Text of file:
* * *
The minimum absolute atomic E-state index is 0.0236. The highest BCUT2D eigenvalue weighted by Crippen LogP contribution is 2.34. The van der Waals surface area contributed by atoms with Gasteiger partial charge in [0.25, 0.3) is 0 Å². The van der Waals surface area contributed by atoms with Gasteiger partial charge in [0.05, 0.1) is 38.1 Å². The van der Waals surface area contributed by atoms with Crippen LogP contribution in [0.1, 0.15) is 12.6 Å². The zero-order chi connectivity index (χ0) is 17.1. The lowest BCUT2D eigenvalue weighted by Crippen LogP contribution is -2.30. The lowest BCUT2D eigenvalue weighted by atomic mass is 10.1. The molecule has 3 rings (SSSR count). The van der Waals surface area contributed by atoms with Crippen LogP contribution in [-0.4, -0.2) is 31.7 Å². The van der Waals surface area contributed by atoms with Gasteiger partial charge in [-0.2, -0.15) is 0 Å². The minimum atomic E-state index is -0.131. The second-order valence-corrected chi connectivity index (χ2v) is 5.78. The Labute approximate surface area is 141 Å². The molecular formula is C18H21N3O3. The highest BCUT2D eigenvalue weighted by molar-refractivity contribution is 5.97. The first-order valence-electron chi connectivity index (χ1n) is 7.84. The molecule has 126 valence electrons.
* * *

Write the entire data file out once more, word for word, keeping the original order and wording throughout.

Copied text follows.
The minimum absolute atomic E-state index is 0.0236. The highest BCUT2D eigenvalue weighted by Crippen LogP contribution is 2.34. The van der Waals surface area contributed by atoms with Gasteiger partial charge in [0.25, 0.3) is 0 Å². The van der Waals surface area contributed by atoms with Gasteiger partial charge in [0.05, 0.1) is 38.1 Å². The van der Waals surface area contributed by atoms with Crippen LogP contribution in [0.1, 0.15) is 12.6 Å². The zero-order chi connectivity index (χ0) is 17.1. The lowest BCUT2D eigenvalue weighted by Crippen LogP contribution is -2.30. The lowest BCUT2D eigenvalue weighted by atomic mass is 10.1. The molecule has 3 rings (SSSR count). The van der Waals surface area contributed by atoms with Crippen LogP contribution in [-0.4, -0.2) is 31.7 Å². The van der Waals surface area contributed by atoms with Gasteiger partial charge in [-0.2, -0.15) is 0 Å². The minimum atomic E-state index is -0.131. The second-order valence-corrected chi connectivity index (χ2v) is 5.78. The Labute approximate surface area is 141 Å². The molecular formula is C18H21N3O3. The highest BCUT2D eigenvalue weighted by molar-refractivity contribution is 5.97. The first-order valence-electron chi connectivity index (χ1n) is 7.84. The molecule has 126 valence electrons.